MHCA acknowledges it is located on Treaty One land and the homeland of the Metis Nation

CentrePort Canada key to raising Manitoba, Western Canada’s trade profile: Gray

CentrePort Canada is a vital economic development proposition for not just the Capital Region but all of Manitoba, Western Canada and the country at large, the inland port’s president says, noting the launch of its rail park is a real turning point.

“It’s turning our project from a series of industrial developments to a true inland port,” President and CEO Diane Gray told those who tuned into the first of MHCA’s 2022 Breakfast with the Leaders virtual events. Some 50 participants, from across the construction industry and business community, registered for the event.

Gray presented an overview of the history, development and future of the inland port. Its full development impact includes 98,377 person-years of employment, $1.18 billion in provincial tax revenue and a $7.9-billion boost to Manitoba’s GDP.

Access to a dedicated rail facility at the inland port is turning the heads of investors, both large companies and investment managers, because it moves CentrePort Canada to a higher level of operation.

It attracts the attention of very large companies, employing 100s or 1,000s of people, that now know locating at CentrePort will one day be able to offer reduced rail shipping costs to move goods or commodities more efficiently to domestic, continental or foreign markets.

All of this is good for the trade profile of Manitoba’s Capital Region and the province, but also for Western Canada, with its ties to land and marine ports. Gray said rail is looking increasingly attractive for shipping, as land transportation fuel costs rise. Most auspicious is CP Rail’s buy-out of Kansas City Southern rail line, which will create the first single-line rail network connecting US-Mexico-Canada and open new options for domestic intermodal shipments.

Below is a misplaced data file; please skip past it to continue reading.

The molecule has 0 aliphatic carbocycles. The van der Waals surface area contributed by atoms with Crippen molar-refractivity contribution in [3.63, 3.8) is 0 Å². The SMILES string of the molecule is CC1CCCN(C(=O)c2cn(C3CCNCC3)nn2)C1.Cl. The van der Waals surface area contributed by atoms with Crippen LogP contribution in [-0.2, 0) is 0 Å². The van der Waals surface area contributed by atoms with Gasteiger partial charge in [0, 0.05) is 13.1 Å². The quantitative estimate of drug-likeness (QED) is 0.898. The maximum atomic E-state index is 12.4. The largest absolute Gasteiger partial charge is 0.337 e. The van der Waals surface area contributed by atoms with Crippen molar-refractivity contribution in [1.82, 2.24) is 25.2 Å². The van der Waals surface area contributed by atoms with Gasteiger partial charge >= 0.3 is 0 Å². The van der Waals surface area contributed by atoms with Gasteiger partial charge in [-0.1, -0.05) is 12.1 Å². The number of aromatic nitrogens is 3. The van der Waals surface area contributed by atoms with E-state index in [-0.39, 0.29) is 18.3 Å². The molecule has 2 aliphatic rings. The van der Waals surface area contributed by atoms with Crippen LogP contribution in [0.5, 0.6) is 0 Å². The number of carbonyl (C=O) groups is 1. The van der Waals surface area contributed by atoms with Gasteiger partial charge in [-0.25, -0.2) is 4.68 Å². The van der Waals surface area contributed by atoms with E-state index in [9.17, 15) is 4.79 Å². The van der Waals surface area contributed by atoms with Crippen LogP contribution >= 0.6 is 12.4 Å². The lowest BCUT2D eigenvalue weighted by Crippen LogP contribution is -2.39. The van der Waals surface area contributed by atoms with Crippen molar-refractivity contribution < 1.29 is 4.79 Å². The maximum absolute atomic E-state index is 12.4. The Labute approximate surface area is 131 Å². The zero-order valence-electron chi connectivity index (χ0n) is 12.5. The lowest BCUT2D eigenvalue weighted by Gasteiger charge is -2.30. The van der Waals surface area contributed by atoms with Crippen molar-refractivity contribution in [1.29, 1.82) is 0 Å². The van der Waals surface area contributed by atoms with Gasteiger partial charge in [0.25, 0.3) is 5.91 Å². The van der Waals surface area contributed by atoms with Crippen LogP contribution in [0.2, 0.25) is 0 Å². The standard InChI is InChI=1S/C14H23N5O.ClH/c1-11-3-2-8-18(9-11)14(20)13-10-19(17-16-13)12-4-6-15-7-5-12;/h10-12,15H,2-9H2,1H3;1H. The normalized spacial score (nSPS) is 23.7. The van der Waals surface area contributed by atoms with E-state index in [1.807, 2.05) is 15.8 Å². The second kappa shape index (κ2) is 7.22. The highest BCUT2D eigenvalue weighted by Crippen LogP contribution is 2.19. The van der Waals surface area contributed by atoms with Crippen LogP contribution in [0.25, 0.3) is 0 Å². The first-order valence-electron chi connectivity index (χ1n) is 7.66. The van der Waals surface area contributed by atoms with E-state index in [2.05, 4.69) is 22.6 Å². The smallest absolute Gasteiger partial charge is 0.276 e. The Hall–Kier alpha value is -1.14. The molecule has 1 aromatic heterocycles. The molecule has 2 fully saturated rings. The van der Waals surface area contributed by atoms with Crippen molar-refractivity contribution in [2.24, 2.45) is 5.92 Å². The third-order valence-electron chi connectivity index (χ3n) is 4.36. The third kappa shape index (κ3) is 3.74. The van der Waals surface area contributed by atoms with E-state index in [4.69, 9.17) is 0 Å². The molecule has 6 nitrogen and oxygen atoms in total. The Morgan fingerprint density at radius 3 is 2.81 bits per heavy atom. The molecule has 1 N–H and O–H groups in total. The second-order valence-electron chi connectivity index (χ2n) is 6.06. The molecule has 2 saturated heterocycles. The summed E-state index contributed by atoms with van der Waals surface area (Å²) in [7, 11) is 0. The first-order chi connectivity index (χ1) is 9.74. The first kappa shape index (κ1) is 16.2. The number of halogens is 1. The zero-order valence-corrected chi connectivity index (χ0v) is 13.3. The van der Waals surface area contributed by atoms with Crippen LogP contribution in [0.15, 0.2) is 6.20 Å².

On the issue of trade, Gray told MHCA’s President Chris Lorenc she agreed that a Western Canadian Trade Gateway and Corridor Initiative was important to raising the West’s trade productivity and profile, and by extension that of Canada.

What Canada needs is to re-focus its infrastructure investment programs to make its investment dollars work harder, for long-term returns to the GDP.

Rather than investing in ‘shovel-ready’ projects, national and tri-governmental funding programs need to focus more strategically on large, trade infrastructure projects that are ‘shovel worthy’, Gray said.

Historically there have been good programs that enhanced trade gateway and corridor infrastructure across the West. But, Gray said, in more recent years we’ve seen gaps, where funding programs were not used as strategically, in integrated projects, as they could have been.

The supply chain challenges that have appeared recently underscore the need to focus on the connectivity of trade infrastructure and links to continental and overseas markets, she stressed.

The pandemic’s economic slowdown did not really disrupt the development at CentrePort Canada, Gray said. In fact, moving ahead with the rail park has caused a lot of investors as well as those in government offices to take note of the prospects the inland port presents.

“We’re getting noticed for what’s happening here.”


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CentrePort Canada is North America’s largest, trimodal inland port. View PDF